“I will send my messenger ahead of you, who will prepare your way — a voice of one calling in the wilderness, ‘Prepare the way for the Lord, make straight paths for him.’” (Mark 1:2-3)
On the day my son was baptized, a mass murder was occurring about half an hour away. In fact, just moments after the water touched his head, the estranged son-in-law of two members of First Baptist Church of Sutherland Springs, Texas, entered the church and shot 48 people, killing 26, including an unborn baby and eight children.
I sat at home that afternoon, my own children peacefully napping while the news feeds exploded with horror after horror, and in that chilling juxtaposition wrote these words: “I can imagine God in my chaos … but what about THAT chaos? What about the chaos of violence and tragedy?”
Five years later, my kids joyfully skipped into their peaceful, beloved school, unaware that the day before a gunman had forever destroyed the peace of a school an hour away in Uvalde.
Again I found myself asking trembling, turbulent questions. Was peace the illusion of childlike ignorance — naps and simply not knowing? Would we ever know peace in this violent world, where everyone must either know hatred, fear, or grief?
Advent affirms that we are right to wonder. It sighs, “not yet,” in reply. Advent reminds us that the Prince of Peace is coming to a wounded, fearful people, but he is not here yet. Peace is still twisted and detoured by gun violence and the greed and idolatry facilitating it. The cries of “no justice, no peace” grow hoarse and ragged. So as we wait for the day every tear is wiped away, we have to ask, like I did on the day my son was baptized: What does it mean to be a people of God, who wait with trembling hands and broken hearts?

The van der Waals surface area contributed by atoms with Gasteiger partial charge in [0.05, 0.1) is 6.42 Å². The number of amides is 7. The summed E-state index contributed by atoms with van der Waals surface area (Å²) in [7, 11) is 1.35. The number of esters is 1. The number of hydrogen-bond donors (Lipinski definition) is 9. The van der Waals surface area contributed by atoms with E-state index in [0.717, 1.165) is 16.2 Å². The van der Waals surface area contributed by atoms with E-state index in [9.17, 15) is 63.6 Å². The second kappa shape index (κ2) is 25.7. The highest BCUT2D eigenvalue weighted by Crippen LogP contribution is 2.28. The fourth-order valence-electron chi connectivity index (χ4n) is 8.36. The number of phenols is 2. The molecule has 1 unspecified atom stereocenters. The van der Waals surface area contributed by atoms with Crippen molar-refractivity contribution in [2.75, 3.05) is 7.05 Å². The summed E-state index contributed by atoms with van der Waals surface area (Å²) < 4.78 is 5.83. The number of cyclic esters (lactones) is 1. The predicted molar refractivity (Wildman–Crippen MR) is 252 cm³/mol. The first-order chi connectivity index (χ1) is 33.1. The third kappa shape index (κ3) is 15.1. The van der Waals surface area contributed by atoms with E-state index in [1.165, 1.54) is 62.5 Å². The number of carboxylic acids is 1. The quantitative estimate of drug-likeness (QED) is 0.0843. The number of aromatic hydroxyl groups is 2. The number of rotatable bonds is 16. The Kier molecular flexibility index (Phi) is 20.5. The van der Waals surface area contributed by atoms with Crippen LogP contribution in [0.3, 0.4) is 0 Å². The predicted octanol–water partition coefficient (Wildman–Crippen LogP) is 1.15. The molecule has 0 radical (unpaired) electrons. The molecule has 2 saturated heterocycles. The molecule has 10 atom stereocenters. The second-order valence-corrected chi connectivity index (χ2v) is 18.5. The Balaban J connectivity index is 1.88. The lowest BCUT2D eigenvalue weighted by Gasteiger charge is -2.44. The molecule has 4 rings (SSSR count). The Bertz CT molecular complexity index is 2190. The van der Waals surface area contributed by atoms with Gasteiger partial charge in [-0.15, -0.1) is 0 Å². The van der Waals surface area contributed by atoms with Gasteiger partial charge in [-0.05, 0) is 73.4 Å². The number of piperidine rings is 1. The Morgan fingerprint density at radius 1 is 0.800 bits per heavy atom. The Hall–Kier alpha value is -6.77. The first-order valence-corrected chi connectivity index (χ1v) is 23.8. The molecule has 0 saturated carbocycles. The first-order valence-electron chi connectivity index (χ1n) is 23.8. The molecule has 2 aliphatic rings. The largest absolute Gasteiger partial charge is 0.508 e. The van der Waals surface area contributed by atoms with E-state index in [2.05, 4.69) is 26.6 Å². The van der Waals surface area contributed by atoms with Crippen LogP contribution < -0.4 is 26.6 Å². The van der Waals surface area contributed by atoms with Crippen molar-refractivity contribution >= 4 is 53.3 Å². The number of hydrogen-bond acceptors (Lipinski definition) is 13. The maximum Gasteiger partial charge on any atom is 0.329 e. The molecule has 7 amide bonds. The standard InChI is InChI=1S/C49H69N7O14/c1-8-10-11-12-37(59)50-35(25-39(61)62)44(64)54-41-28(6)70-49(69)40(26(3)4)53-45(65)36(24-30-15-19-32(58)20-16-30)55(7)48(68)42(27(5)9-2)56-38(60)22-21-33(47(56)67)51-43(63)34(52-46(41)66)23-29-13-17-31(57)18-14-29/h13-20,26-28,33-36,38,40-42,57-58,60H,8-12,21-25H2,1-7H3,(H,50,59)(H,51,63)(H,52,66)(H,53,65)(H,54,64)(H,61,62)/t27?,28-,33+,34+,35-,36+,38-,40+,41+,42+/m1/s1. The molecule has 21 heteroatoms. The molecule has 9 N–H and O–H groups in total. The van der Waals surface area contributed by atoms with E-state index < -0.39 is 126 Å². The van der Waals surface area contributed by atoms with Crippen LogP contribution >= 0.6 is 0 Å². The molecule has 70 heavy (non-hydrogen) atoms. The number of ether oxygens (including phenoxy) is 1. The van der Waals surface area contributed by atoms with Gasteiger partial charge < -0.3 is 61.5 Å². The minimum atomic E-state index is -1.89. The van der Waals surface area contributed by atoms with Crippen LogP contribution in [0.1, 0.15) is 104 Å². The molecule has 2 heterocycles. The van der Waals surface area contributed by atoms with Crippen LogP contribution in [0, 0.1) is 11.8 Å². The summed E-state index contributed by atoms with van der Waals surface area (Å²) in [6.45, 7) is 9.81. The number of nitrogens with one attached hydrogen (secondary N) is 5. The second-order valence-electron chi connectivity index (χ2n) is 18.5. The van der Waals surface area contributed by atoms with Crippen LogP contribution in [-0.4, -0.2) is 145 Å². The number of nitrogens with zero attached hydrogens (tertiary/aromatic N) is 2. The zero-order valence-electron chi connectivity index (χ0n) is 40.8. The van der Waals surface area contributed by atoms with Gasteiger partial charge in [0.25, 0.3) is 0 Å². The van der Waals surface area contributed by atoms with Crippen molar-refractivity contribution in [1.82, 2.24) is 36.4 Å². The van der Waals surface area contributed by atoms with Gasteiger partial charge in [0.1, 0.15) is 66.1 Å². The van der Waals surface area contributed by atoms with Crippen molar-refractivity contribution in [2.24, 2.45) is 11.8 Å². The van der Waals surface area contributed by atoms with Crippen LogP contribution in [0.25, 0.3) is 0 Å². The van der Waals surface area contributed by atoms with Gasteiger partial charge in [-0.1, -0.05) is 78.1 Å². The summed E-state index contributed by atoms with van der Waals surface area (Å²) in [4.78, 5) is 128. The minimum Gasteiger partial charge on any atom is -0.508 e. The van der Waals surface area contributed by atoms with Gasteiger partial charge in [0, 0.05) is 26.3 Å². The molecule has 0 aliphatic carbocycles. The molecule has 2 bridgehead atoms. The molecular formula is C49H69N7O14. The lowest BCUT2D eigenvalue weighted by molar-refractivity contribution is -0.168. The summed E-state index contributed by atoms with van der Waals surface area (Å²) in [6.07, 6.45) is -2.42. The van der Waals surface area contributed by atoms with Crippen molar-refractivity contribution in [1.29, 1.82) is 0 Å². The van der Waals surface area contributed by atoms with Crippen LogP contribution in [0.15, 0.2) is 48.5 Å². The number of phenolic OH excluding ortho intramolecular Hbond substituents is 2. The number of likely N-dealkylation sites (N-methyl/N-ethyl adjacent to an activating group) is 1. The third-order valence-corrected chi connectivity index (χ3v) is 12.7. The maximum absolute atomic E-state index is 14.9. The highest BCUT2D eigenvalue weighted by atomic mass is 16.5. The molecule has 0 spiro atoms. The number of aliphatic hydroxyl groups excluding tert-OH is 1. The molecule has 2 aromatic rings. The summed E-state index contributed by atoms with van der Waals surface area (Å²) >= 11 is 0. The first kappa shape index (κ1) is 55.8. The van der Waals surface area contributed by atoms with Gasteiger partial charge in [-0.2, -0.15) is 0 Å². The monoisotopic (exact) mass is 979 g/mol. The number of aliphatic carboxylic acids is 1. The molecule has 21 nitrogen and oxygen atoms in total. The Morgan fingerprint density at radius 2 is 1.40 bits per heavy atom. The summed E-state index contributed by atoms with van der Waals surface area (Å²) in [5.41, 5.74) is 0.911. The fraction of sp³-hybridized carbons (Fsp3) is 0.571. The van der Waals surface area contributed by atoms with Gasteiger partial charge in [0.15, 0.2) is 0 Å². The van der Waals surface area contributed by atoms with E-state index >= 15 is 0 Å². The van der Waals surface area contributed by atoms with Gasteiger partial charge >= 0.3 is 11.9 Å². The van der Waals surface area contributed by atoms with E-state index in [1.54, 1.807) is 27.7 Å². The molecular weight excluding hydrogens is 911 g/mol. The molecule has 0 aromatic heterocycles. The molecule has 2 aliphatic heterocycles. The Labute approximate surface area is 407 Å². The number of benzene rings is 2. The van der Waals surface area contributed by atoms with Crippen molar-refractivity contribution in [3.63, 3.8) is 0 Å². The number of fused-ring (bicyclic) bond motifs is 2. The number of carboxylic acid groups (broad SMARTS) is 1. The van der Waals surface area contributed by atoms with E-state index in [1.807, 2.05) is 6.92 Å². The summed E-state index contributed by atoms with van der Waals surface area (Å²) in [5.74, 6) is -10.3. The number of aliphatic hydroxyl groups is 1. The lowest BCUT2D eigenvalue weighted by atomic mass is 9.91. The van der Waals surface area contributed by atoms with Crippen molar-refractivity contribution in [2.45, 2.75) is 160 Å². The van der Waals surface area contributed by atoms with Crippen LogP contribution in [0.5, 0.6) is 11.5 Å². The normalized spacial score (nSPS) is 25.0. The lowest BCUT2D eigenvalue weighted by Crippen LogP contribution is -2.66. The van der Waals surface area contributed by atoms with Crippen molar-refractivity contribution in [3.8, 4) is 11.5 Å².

The Prince of Peace may not be here yet, but the prophets are. As Isaiah and John the Baptist tell us, our job in Advent is to “prepare the way of the Lord, make straight paths for him.” When violence charts a twisted path through our laws and “rights,” we have not yet prepared the Way of the Lord.
We have to straighten the crooked path of gun violence. While we wait for healing for the wounded, we stop walking that treacherous road. While we bring our fears to a God who cares, we shine light in the darkness. While we pray for an end to the violence in our hearts, we work to end the violence in our midst.
Bekah McNeel is a freelance journalist living in San Antonio, Texas. She reports on education, immigration, and religion. She is the author of Bringing Up Kids When Church Lets You Down: A Guide for Parents Questioning Their Faith from Eerdmans. She can be found on Twitter at @BekahMcneel and on her blog at bekahmcneel.com.
NOTE: This is part of our Unsettling Advent devotionals running Nov. 27-Dec. 24. You can subscribe for free to receive them each morning in your inbox.